Irish people

Oscar Wilde portrait.jpgO'Hara, Maureen.jpgLiam Neeson Deauville 2012.jpgBono at the 2009 Tribeca Film Festival.jpgBram Stoker 1906.jpgCillian Vallely on Uilleann Pipes.jpgGeorge best 1976.jpg
Mary McAleese.jpgHRM EHS p56.jpgPierceBrosnanCannesPhoto2.jpgUna Healy, The Saturdays LA.jpgAodh Mór Uî Néill (anglicisé comme) Hugh The Great O'Neill) (c. 1550 – 20 July 1616).JPGRobert Boyle 0001.jpgStbrigid.jpg
Andrea corr glastonbury.jpgTheobald Wolfe Tone - Project Gutenberg 13112.pngSir Edward Carson, bw photo portrait seated.jpgArthur Guinness.jpgBrian Boru, King of Munster.jpgSir Arthur Wellesley, 1st Duke of Wellington.pngSaoirseRonanSept11TIFF.jpg
Jonathan Rhys Meyers Cabourg 2013.jpgDaniel O'Connell.pngJames Joyce by Alex Ehrenzweig, 1915 restored.jpgEnyasweet.jpgWilliam Butler Yeats by George Charles Beresford.jpgDouglas Hyde 2.jpgMichael Collins 1921.jpg

2nd row: Mary McAleese • Ernest Shackleton • Pierce Brosnan • Una Healy • Hugh O'Neill • Robert Boyle • Saint Brigid
3rd row: Andrea Corr • Theobald Wolfe Tone • Edward Carson • Arthur Guinness • Brian Boru • Duke of Wellington • Saoirse Ronan

The Irish Singles Chart (Irish: Cairt Singil na hÉireann) is Ireland's music industry standard singles popularity chart issued weekly by the Irish Recorded Music Association and compiled on behalf of the IRMA by Chart-Track. Chart rankings are based on sales, which are compiled through over-the-counter retail data captured electronically each day from retailers' EPOS systems. Currently all major record stores and over forty independents submit data for the charts, accounting for over 80% of the market, according to Chart-Track. A new chart is compiled and officially released to the public by the Irish Recorded Music Association on Friday at noon. Each chart is dated with the "week-ending" date of the previous Thursday (i.e. the day before issue). The singles chart was first published on 1 October 1962, and covered the top ten singles of the previous week by record label shipments.

The charts were first broadcast on RTÉ on 1 October 1962. Before this charts had been printed in the Evening Herald newspaper, but it is debated as to whether they are official or not. Up until 1972 the Irish Chart was based on telephone sales received from record retailers based on over the counter sales to the public. The compilers of the chart changed several times and in January 1972 the chart changed to one based on sales from manufacturers to retailers. From October 1975 to February 1977 the chart was compiled from votes from readers in the Evening Herald newspaper. There was a separate Irish and International artists chart for a time during this period. From 1977 the chart once again became based on sales from retailers to the public but during the early 1980s this again changed and was once more based on sales from manufacturers to retailers. Currently Pop4 on the Irish speaking channel TG4 lists the charts.

Metallica Metallica

Metallica (also known as The Black Album) is the eponymously titled fifth studio album by the American heavy metal band Metallica. It was released on August 12, 1991, through Elektra Records and received critical acclaim. Metallica produced five hit singles that are considered today among the band's best-known songs: "Enter Sandman", "The Unforgiven", "Nothing Else Matters", "Wherever I May Roam", and "Sad but True". The band promoted the album with a series of tours. In 2003, the album was ranked number 255 on Rolling Stone's list of The 500 Greatest Albums of All Time. The album marked a change in the band's sound to one less harsh than the thrash metal style of their previous four albums.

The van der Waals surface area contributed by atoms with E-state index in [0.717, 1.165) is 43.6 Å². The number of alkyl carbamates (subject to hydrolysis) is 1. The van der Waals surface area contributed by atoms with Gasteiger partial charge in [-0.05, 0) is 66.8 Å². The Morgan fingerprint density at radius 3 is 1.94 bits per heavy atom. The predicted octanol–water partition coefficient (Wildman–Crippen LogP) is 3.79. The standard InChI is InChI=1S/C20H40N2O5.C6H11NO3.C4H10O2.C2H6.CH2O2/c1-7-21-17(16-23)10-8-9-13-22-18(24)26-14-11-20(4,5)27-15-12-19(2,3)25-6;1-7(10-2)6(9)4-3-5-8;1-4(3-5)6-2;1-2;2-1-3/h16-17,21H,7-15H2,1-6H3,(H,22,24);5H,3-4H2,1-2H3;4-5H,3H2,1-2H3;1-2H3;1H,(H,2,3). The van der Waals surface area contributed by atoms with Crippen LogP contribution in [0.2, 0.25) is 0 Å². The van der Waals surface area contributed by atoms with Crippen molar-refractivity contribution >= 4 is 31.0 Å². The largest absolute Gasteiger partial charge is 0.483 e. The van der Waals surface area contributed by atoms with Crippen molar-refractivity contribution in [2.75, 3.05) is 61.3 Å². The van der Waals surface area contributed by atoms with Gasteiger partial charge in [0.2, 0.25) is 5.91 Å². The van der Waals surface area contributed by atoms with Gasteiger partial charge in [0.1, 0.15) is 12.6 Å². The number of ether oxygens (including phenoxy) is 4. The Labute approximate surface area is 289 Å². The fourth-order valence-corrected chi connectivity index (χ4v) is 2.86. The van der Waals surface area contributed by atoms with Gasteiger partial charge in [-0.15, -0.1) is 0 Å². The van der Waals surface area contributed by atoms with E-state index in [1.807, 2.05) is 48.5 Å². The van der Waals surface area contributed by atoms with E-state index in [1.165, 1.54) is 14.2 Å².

The recording of Metallica was troubled, with the band frequently entering conflicts with Bob Rock, the band's new producer, during production. The album debuted at number one in ten countries, and spent four consecutive weeks at the top spot of the 200Billboard, making it Metallica's first album to top album charts. Metallica is the group's best-selling album, selling 30 million copies worldwide. It is the best-selling album of the SoundScan era. The album was certified 16× platinum by the RIAA on December 13, 2012. Metallica played the album in its entirety during the 2012 European Black Album Tour.


Guitar Hero: Metallica

Guitar Hero: Metallica is a music rhythm game developed by Neversoft, published by Activision and distributed by RedOctane. The game was released in North America on the PlayStation 3, Wii, and Xbox 360 on March 29, 2009 and on PlayStation 2 on April 14, 2009, with an Australian and European release in May 2009. Guitar Hero: Metallica is the second game of the seriesGuitar Hero to focus on the career and songs of one band following Guitar Hero: Aerosmith.

The game is based on Guitar Hero World Tour, with support for lead and bass guitar, drums, and vocals. The game has many of the same features from World Tour, including single-player and band Career modes, online competitive modes, and the ability to create and share songs through "GHTunes". In addition to the normal difficulty levels presented in Guitar Hero World Tour, Guitar Hero: Metallica provides an "Expert+" difficulty for drums that allows the use of a second bass drum pedal to match the drumming style of Metallica's Lars Ulrich. The game features 28 master recordings spanning Metallica's career and an additional 21 songs selected by members of Metallica. The band performed extensive motion capture for the game for their in-game avatars and performances. The game includes several extras including behind-the-scenes videos of the motion capture sessions, tour and concert videos of the band, and Pop-Up Video-like facts for many of the songs on the game disc.

Metallic Assault: A Tribute to Metallica Metallica (beetle)
Green-head ant